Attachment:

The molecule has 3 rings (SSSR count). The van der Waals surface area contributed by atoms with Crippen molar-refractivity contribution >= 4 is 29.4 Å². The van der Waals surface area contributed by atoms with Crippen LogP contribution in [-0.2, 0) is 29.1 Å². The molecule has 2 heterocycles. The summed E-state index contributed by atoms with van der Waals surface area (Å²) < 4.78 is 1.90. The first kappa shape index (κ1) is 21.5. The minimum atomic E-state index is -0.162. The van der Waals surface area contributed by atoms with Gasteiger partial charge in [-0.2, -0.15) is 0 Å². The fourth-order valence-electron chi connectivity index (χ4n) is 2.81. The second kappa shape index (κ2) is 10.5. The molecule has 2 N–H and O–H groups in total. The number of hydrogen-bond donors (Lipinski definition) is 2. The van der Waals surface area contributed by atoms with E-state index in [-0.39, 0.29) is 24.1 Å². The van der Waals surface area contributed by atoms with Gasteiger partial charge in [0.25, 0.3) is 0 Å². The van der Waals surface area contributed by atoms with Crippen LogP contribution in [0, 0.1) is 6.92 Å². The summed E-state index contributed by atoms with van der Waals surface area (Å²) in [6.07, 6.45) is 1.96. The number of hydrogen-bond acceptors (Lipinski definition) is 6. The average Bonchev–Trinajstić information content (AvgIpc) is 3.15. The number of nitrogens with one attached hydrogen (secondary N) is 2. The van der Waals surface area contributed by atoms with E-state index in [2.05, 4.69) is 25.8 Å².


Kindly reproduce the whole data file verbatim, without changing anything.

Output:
The molecule has 3 rings (SSSR count). The van der Waals surface area contributed by atoms with Crippen molar-refractivity contribution >= 4 is 29.4 Å². The van der Waals surface area contributed by atoms with Crippen LogP contribution in [-0.2, 0) is 29.1 Å². The molecule has 2 heterocycles. The summed E-state index contributed by atoms with van der Waals surface area (Å²) < 4.78 is 1.90. The first kappa shape index (κ1) is 21.5. The minimum atomic E-state index is -0.162. The van der Waals surface area contributed by atoms with Gasteiger partial charge in [-0.2, -0.15) is 0 Å². The fourth-order valence-electron chi connectivity index (χ4n) is 2.81. The second kappa shape index (κ2) is 10.5. The molecule has 2 N–H and O–H groups in total. The number of hydrogen-bond donors (Lipinski definition) is 2. The van der Waals surface area contributed by atoms with E-state index in [-0.39, 0.29) is 24.1 Å². The van der Waals surface area contributed by atoms with Gasteiger partial charge in [0.25, 0.3) is 0 Å². The van der Waals surface area contributed by atoms with Crippen LogP contribution in [0, 0.1) is 6.92 Å². The summed E-state index contributed by atoms with van der Waals surface area (Å²) in [6.07, 6.45) is 1.96. The number of hydrogen-bond acceptors (Lipinski definition) is 6. The average Bonchev–Trinajstić information content (AvgIpc) is 3.15. The number of nitrogens with one attached hydrogen (secondary N) is 2. The van der Waals surface area contributed by atoms with E-state index in [2.05, 4.69) is 25.8 Å².